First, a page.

What are your top 5 tips or pieces of advice for aspiring authors?

  • Write what demands to be written.

  • Listen to your characters.

  • Cut the fat (thank you to Stephen King and Jenny Bunting for this advice).

  • Write what you want to write—the stories that inspire you. Readers will come.

  • Ask for help. Make friends. We’re all in this together, and we want to see everyone to succeed!

Can you briefly tell me about your books?

I love putting my characters through the wringer before they get their happy endings! My characters are complicated, but beneath it all, are seeking love. I love watching them find it in the hope of one another’s brokenness.


Of your books, who is your favourite character?

Oh boy. I have to pick just one?! I’d have to say that Charlotte’s journey in Too Much of a Good Thing is one of my favorites. Plus, she is my first book baby. We have a special bond.


What inspired your published stories? How and when did you come up with these stories and plots?

My very first book, Too Much of a Good Thing, came from a lot of watching love stories unfold on TV/movies mixed with a little bit of real-life inspiration (I liked a boy, he didn’t like me, and I wanted to write a story about the girl being a “strong, independent woman who could move on without a man.” She gets the guy in the end. Plot twist). I originally planned for it to be a screenplay (it was halfway written as a script), and then realized that there was too much inner dialogue and figurative language in my scene descriptions, so the rewrite began!


My other characters have branched out of every direction: some came as spin-offs from other books (Ginny from Too Much of a Good Thing demanded her own story); others came from real-life situations (The Pumpkin Theory was an accident that took 4 days to write after attending my cousin’s wedding shower). Inspiration strikes me at the weirdest times! I had a teacher professional development day the day I answered these questions, and spent half the meeting day-dreaming about a brand-new plot, LOL.


How much of yourself do you put into these characters?

It depends on the character! I’d like to say that there’s a little bit of me in each of my female leads. Some of the similarities are buried a little deeper than others. For the most part, these ladies have lives of their own.


When you write these stories, what are you hoping your readers will feel?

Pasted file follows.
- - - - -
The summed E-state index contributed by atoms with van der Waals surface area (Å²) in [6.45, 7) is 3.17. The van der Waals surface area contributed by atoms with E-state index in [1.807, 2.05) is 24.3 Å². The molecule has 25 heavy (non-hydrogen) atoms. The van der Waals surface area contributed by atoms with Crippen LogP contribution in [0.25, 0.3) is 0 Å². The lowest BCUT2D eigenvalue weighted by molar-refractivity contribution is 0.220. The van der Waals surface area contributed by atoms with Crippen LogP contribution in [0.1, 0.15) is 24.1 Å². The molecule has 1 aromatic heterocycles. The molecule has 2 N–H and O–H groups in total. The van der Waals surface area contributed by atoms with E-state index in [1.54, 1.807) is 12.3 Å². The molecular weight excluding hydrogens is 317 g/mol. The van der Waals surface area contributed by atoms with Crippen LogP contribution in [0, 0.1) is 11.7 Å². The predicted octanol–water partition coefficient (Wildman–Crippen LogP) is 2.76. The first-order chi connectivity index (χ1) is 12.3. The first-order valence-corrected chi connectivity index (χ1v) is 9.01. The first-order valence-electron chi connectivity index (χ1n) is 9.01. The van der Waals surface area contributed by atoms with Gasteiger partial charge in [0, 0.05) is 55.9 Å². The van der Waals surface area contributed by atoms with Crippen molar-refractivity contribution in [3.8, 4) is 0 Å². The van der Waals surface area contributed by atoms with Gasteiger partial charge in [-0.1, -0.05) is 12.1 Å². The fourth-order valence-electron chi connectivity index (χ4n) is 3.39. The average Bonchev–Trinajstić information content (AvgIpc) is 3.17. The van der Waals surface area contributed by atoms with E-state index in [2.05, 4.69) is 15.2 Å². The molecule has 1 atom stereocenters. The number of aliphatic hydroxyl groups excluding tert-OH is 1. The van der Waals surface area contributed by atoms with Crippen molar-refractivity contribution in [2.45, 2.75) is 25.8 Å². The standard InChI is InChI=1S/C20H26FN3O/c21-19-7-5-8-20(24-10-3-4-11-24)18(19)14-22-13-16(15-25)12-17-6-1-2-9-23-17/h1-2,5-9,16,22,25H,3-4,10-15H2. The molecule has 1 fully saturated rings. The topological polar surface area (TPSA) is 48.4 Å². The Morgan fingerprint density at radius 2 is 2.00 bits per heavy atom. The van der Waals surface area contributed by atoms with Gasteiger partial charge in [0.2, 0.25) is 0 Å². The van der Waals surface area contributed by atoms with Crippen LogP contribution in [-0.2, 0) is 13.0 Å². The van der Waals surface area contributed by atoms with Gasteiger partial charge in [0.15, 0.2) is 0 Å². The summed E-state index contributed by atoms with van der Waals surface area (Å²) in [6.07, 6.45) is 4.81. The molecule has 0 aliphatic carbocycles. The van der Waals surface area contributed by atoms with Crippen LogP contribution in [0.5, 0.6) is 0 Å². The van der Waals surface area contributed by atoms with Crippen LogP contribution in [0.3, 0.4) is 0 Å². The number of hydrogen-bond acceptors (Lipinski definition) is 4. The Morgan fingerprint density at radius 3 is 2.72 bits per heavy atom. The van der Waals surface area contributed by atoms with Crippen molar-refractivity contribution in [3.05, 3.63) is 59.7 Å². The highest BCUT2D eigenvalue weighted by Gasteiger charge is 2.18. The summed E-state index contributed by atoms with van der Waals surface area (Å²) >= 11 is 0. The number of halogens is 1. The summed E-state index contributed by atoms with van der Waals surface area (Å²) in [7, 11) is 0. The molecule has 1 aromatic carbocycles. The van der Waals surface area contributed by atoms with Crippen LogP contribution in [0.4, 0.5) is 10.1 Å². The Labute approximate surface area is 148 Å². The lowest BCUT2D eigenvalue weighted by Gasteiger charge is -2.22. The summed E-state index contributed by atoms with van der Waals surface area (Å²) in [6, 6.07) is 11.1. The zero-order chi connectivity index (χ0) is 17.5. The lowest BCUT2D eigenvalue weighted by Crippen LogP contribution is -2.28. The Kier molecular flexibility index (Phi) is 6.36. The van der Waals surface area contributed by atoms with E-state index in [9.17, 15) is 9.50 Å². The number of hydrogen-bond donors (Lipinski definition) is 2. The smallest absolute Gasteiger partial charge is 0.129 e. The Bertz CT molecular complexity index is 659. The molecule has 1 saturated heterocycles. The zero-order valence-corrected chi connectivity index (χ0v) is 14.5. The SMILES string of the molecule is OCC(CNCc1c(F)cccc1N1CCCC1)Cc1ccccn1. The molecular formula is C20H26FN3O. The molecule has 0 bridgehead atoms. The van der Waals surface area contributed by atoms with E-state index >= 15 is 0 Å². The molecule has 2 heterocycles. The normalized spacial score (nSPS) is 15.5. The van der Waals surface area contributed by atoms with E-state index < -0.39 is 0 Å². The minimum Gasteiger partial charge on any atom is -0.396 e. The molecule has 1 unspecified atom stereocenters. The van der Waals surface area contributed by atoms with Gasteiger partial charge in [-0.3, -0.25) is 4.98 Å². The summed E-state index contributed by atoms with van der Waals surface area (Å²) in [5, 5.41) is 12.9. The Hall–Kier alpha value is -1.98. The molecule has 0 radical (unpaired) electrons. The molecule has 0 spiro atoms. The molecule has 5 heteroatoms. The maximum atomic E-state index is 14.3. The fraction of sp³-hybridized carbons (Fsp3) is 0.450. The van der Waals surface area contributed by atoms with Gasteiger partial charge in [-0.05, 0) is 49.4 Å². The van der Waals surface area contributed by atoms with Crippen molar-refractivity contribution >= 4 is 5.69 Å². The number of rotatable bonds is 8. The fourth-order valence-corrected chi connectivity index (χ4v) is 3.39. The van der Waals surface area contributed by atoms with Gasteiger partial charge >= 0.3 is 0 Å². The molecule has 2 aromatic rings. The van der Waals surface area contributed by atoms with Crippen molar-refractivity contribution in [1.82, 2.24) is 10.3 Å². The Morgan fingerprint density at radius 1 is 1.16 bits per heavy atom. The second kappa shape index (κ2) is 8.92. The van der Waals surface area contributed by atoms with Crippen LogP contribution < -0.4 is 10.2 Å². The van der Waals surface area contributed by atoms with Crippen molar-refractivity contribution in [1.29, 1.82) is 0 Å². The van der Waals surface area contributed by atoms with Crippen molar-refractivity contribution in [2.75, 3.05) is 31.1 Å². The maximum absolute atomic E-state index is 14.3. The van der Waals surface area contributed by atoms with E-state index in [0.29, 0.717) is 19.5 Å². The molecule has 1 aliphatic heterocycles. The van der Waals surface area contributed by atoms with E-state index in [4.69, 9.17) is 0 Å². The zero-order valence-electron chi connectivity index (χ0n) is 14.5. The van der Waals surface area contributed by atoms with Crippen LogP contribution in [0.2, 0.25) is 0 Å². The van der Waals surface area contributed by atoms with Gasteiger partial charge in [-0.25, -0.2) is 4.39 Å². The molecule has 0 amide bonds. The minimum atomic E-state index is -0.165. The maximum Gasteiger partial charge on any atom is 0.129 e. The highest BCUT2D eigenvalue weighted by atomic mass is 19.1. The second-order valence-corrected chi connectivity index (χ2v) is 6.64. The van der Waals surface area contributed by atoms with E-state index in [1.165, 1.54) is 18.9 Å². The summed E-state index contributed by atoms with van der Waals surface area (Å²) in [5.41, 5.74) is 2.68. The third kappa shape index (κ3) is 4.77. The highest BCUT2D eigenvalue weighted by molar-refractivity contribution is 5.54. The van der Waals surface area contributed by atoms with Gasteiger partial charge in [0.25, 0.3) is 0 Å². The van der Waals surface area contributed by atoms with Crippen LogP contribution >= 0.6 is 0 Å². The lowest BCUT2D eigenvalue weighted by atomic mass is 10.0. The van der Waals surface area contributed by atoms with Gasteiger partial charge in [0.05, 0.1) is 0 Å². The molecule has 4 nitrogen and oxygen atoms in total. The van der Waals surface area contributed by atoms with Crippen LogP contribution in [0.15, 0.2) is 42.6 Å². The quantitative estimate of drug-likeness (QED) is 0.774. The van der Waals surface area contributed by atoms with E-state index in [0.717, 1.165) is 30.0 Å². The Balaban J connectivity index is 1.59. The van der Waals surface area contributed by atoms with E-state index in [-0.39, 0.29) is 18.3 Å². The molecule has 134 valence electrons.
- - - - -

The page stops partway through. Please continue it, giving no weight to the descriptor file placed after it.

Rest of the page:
I want my readers to see hope, healing, and the possibility of love in any situation. I hope that they can make some connection to my characters. I also hope they laugh, cry, and enjoy the happily ever after.


What is a story/stories that you really want to tell?

Oh boy. That list is too long! So many tropes, so many situations…


What’s next on the bookshelf for you? Anything you can tell us about a future project?

There are currently 2 (possibly 3) other books planned for the rest of that series. After that, I have a few more series ideas up my sleeve, as well as a few stand-alones. One of those may or may not be related to the teacher PD that I just sat through…


What are your most and least favourite tropes?

LOVE: Friends to lovers and enemies to lovers! I love watching people secretly pine. Hellooooo Jim from The Office!


NO THANKS: Surprise pregnancy. Not my thing! Also, I’m all for a good age gap, but not below 21.

What are some tropes you want to write in the future?

I want to do a meet cute! But I keep making characters meet-traumatically instead. Oops.


What are some topics (sensitive and otherwise) that you think should exist more in romance?

In general, I just really love seeing characters who are broken encourage one another to talk about their issues and seek help when needed. I feel like there’s such a stigma of holding our issues and our trauma in, instead of talking about it. Seeing so many characters encourage healing has been really amazing.


What is your favourite thing about the romance genre?

Oh. The love. The happily ever after. The fact that love is possible in so many different ways. It gives me the warm fuzzies.


THIS OR THAT

  • Ebooks or audiobooks

  • Historical romance or romantic suspense

  • Single or Dual POV

  • Standalones or series (either!)

  • Music or silence while writing (I am a squirrel; I will start typing Taylor Swift lyrics into my book instead of actual plot)

  • Plotter, pantser or plantser

  • Tea or coffee (Dunkin should sponsor me at this point)

  • Cold or warm weather

  • Morning person or night owl

  • Illustrated cover or photo cover (either!)


Allie can be found on Instagram and Goodreads. Plus, if you’re reading her books, you can find the associated Spotify playlists here.